Anti-Nazi Youth in Cologne
The Edelweiss Pirates
(in English), an anti-Nazi movement from Cologne, is finally gaining recognition from Germans. They were an alternative to the Hitler Youth, establishing a counter-culture youth movement that copied other Jugendbewegung
Towards the end of World War Two, there were about 3000 Edelweiss Pirates in Cologne and several hundred more in neighboring cities. They developed out of a youth hiking movement called the "Bündische Jugend" which was neither aligned to a political party nor a church but there was no organized structure and several loose groupings of Edelweiss Pirates existed in each suburb of Cologne.
With the rise of the Nazi’s in the thirties, these young people refused to join the Hitler Youth. They were like any other teenagers rebelling against the authorities. However this was a totalitarian state and rebelling could cost you your life.
... According to Dr [Nicola] Wenge the Edelweiss Pirates established their own subculture in the Rhine-Ruhr region by wearing a certain style of clothing, singing their own romantic ballads and later anti-nazi ditties.
Unlike the Nazi youth organizations, girls and boys interacted together and traveled for weekend hiking trips to nearby Konigsforst. "For this reason they were persecuted by the Hitler Youth, the police, the Gestapo and even the Nazi judiciary and branded as criminals, sexual deviants and as threat to the state," says Dr Wenge.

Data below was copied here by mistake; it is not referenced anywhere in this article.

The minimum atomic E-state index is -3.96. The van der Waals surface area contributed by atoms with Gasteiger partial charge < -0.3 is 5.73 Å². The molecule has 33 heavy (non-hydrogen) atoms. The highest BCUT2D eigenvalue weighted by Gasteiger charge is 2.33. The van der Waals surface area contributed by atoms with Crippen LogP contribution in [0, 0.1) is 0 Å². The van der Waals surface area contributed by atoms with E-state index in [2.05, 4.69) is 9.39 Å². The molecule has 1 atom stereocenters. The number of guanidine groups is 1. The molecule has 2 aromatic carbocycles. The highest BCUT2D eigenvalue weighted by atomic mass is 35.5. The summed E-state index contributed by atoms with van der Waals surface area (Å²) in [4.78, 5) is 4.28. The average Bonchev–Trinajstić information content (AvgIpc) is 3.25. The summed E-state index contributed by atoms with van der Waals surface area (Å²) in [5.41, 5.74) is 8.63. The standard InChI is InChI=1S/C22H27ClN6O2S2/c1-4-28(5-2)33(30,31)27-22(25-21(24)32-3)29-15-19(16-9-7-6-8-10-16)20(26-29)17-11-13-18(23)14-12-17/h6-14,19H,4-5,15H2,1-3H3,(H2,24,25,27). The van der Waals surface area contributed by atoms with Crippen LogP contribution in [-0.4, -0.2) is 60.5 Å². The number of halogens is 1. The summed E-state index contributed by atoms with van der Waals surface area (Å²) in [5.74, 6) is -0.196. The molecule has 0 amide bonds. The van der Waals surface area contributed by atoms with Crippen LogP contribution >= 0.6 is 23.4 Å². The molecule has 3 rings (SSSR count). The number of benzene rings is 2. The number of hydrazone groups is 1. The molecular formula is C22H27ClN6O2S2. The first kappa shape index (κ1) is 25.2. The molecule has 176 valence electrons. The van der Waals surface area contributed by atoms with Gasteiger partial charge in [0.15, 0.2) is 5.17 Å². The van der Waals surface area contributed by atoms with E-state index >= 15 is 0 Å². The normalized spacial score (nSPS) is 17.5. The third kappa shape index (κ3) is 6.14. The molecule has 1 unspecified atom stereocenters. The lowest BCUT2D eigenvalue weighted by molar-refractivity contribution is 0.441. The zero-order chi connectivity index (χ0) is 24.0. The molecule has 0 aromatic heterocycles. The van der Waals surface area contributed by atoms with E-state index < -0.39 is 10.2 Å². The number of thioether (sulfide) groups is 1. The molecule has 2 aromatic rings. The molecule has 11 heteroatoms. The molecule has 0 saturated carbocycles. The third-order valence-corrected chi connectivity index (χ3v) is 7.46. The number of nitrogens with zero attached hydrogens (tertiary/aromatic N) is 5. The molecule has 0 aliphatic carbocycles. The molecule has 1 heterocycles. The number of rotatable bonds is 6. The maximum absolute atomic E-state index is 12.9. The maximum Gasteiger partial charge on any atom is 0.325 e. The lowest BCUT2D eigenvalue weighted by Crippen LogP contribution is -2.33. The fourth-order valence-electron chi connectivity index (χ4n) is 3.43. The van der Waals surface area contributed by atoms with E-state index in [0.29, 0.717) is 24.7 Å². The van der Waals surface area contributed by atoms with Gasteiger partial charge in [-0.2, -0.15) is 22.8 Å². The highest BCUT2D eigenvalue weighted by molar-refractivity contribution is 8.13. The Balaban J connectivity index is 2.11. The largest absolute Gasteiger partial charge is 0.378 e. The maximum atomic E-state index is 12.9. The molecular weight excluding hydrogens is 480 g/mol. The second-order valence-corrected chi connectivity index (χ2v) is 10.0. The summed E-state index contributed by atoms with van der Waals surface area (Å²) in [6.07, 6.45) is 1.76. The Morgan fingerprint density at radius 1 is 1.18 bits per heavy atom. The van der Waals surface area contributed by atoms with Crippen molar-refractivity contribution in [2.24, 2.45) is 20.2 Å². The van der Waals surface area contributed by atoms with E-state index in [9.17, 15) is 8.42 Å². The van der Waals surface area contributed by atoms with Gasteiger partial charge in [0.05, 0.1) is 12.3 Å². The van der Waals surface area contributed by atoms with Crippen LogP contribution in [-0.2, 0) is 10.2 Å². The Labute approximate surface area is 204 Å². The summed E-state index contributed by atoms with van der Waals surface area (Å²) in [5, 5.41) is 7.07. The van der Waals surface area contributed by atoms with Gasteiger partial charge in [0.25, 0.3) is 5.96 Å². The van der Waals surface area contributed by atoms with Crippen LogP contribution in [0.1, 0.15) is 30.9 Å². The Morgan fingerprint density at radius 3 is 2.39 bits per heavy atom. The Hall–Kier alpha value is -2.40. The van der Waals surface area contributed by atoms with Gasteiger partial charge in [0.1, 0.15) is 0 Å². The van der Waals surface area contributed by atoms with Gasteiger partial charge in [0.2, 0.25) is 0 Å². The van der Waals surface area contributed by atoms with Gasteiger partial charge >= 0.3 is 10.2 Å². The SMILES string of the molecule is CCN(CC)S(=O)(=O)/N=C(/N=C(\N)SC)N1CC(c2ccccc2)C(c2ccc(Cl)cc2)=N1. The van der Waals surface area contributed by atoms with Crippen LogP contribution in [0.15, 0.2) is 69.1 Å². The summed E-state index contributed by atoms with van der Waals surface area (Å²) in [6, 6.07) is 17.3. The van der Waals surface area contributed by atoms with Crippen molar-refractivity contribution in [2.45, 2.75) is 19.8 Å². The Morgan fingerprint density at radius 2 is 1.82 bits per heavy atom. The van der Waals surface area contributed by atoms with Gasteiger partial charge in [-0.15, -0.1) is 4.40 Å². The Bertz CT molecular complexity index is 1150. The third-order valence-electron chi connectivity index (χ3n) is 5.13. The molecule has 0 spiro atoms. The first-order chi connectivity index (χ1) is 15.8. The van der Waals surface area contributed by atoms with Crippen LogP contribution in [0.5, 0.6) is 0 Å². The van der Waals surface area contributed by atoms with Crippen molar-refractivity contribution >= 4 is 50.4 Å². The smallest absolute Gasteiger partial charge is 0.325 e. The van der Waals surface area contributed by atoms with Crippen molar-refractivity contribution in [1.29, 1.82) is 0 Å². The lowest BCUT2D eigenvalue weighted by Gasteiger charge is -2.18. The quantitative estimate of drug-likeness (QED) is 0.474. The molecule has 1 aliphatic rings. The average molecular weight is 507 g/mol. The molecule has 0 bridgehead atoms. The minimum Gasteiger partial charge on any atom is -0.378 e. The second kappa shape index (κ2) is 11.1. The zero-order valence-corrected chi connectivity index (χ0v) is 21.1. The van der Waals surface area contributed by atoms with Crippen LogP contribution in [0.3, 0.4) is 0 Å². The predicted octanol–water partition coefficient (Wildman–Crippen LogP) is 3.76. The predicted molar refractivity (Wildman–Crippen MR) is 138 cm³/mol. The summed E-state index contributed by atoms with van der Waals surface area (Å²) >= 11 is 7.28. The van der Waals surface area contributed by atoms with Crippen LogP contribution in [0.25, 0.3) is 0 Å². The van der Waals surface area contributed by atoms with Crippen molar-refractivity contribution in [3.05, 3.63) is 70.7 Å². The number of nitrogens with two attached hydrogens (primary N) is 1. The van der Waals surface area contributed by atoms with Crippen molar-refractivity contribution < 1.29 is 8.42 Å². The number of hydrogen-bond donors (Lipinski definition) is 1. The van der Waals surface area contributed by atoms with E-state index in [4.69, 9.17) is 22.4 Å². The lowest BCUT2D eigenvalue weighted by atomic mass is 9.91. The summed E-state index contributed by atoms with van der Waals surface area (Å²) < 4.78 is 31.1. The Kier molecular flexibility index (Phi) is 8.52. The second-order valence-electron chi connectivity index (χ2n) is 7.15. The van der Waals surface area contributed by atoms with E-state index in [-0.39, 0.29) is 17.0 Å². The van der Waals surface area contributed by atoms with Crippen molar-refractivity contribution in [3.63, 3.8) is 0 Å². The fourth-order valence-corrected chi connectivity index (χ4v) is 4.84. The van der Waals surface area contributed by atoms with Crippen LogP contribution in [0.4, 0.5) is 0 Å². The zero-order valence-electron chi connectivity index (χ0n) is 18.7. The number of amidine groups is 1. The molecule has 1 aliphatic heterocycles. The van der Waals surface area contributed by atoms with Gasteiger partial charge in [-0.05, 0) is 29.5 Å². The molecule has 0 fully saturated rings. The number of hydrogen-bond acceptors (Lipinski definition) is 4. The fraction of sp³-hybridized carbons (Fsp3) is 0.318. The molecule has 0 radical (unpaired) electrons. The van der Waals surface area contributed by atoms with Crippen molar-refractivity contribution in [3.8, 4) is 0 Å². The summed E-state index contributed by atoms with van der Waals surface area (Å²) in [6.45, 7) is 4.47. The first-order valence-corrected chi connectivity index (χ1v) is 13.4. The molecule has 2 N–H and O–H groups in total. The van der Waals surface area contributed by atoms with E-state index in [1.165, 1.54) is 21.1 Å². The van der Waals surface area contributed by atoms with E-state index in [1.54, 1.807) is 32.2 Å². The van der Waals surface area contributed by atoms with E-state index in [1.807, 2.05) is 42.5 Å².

As the allied bombing of Cologne intensified, the city, as well as public order crumbled, and the childish pranks and fisticuffs with the Hitler youth grew more serious. Jean Jülich and his band of friends took to throwing bricks through munitions factories and pouring sugar water into the petrol tanks of cars belonging to Nazis. Other groups derailed train carriages loaded with munitions or distributed leaflets critical of the regime.
In 1944, Jean along with several of his friends were arrested for allegedly being involved with a man called Hans Steinbruck or Bomber Hans who was reportedly plotting to bomb the Gestapo headquarters in Cologne. Jean was fifteen years old and spent four months in a tiny cell at the Brauweiler prison on the outskirts of Cologne. He and the other prisoners were interrogated and tortured by the Gestapo. And then one day, Jean said some of his friends, including Bartholomaeus Schink were taken away. In all, 13 people were hanged early in the morning on the tenth of November 1944.